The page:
Sorry Donald Trump: Late night comedy shows aren’t shutting down after all.
Hollywood film and TV writers have tentatively agreed to a new three-year contract, avoiding a walkout that would have shut down and delayed many programs. A deal was struck after a haggling session with studios extended past a midnight deadline into Tuesday’s early morning hours. The deal will now go to the Writers Guild of America’s boards for approval and to members for ratification.
The standoff had the entertainment industry increasingly on edge in recent weeks as a potential strike loomed; writers and studios were initially far apart on several key financial concerns, including pay minimums, health care, and issues caused by networks ordering shorter seasons and the rising popularity of streaming services. But both sides made considerable progress toward a deal over the weekend, according to reports, and then surged Monday to close the gap before (and slightly after) the Writers Guild of America’s former contract expired at midnight on May 1.
“Did we get everything we wanted? No,” the WGA said in a statement. “Everything we deserve? Certainly not. But because we had the near-unanimous backing of you and your fellow writers, we were able to achieve a deal that will net this Guild’s members $130 million more, over the life of the contract, than the pattern we were expected to accept. That result, and that resolve, is a testament to you, your courage, and your faith in us as your representatives.”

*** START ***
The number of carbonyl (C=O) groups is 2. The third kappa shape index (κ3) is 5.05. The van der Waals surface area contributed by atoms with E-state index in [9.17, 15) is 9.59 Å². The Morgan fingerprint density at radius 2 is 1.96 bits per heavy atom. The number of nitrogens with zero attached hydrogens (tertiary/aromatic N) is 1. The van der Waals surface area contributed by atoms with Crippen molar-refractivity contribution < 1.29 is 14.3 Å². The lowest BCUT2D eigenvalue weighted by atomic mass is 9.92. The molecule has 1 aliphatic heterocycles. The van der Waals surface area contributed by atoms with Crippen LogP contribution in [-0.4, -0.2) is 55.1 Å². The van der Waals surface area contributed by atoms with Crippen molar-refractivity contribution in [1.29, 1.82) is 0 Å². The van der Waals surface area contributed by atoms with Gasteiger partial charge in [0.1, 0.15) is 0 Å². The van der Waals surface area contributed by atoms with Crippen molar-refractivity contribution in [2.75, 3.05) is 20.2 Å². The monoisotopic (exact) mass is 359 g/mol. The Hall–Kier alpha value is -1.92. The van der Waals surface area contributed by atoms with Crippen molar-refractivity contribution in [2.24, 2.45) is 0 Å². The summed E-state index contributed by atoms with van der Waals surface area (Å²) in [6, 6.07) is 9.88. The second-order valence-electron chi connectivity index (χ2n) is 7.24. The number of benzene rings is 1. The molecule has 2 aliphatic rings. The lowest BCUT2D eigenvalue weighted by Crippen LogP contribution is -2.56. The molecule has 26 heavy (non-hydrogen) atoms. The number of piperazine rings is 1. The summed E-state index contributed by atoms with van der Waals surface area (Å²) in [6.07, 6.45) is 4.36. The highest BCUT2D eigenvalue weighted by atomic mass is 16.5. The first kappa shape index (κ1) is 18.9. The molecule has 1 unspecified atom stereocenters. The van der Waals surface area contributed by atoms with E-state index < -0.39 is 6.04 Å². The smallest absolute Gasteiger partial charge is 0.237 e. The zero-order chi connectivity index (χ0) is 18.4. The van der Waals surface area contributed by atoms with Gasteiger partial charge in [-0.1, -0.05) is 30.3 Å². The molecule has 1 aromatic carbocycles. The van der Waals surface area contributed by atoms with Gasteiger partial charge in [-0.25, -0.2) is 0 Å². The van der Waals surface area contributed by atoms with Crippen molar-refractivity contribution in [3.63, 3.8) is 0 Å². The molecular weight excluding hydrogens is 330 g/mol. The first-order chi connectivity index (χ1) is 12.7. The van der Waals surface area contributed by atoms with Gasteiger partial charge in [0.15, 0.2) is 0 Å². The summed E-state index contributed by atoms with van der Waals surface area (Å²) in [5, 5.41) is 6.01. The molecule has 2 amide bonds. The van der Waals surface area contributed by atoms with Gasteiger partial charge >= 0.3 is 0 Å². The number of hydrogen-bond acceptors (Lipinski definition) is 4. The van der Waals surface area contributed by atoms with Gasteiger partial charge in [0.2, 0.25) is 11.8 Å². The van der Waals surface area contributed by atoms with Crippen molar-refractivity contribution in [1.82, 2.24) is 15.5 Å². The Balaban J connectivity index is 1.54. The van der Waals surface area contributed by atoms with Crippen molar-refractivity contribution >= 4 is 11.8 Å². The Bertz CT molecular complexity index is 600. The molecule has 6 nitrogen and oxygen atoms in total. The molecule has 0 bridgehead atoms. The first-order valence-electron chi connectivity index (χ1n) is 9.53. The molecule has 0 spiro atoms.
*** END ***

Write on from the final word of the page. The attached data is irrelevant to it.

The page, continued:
“Nobody wants a strike” was a popular refrain in recent weeks, though writers had voted overwhelmingly in favor of authorizing a strike to help empower their leadership at the bargaining table. Scribes were not eager to potentially lose wages and put projects in jeopardy (the AMPTP estimated the previous 100-day strike of 2007-08 cost writers more than $287 million in short-term compensation, though WGA leaders disputed that number, especially considering the benefits of the deal that was eventually struck).
Studios, meanwhile, desperately wanted to avoid disruption of their product pipeline in the “Peak TV” era, which has seen the number of dramas and comedies on the air soar to more than 400 per year. Traditional outlets also felt additional pressure due to streaming services like Netflix and Hulu, which have thousands of hours of On Demand content and were poised to potentially benefit from a wounding of linear networks. Broadcasters also have their upfront presentation to advertisers this month and preferred to be able to take their pitches to Madison Avenue without a strike hanging over the industry.